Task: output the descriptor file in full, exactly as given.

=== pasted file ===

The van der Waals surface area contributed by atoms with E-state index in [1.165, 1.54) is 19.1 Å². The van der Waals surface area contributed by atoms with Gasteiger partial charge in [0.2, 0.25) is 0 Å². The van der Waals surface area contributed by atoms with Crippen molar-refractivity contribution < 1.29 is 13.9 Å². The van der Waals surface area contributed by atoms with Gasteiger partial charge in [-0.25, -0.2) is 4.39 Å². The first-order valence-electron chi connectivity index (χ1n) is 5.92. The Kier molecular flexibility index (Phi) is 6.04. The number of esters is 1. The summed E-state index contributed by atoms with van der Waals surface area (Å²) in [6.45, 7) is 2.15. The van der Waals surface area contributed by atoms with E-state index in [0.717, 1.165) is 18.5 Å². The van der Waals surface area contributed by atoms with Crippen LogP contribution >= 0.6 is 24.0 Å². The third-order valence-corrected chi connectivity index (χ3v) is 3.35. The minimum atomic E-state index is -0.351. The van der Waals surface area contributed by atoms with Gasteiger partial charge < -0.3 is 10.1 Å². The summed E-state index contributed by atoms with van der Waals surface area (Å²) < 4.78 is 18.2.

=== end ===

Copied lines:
The van der Waals surface area contributed by atoms with E-state index in [1.165, 1.54) is 19.1 Å². The van der Waals surface area contributed by atoms with Gasteiger partial charge in [0.2, 0.25) is 0 Å². The van der Waals surface area contributed by atoms with Crippen molar-refractivity contribution < 1.29 is 13.9 Å². The van der Waals surface area contributed by atoms with Gasteiger partial charge in [-0.25, -0.2) is 4.39 Å². The first-order valence-electron chi connectivity index (χ1n) is 5.92. The Kier molecular flexibility index (Phi) is 6.04. The number of esters is 1. The summed E-state index contributed by atoms with van der Waals surface area (Å²) in [6.45, 7) is 2.15. The van der Waals surface area contributed by atoms with E-state index in [0.717, 1.165) is 18.5 Å². The van der Waals surface area contributed by atoms with Crippen LogP contribution >= 0.6 is 24.0 Å². The third-order valence-corrected chi connectivity index (χ3v) is 3.35. The minimum atomic E-state index is -0.351. The van der Waals surface area contributed by atoms with Gasteiger partial charge < -0.3 is 10.1 Å². The summed E-state index contributed by atoms with van der Waals surface area (Å²) < 4.78 is 18.2.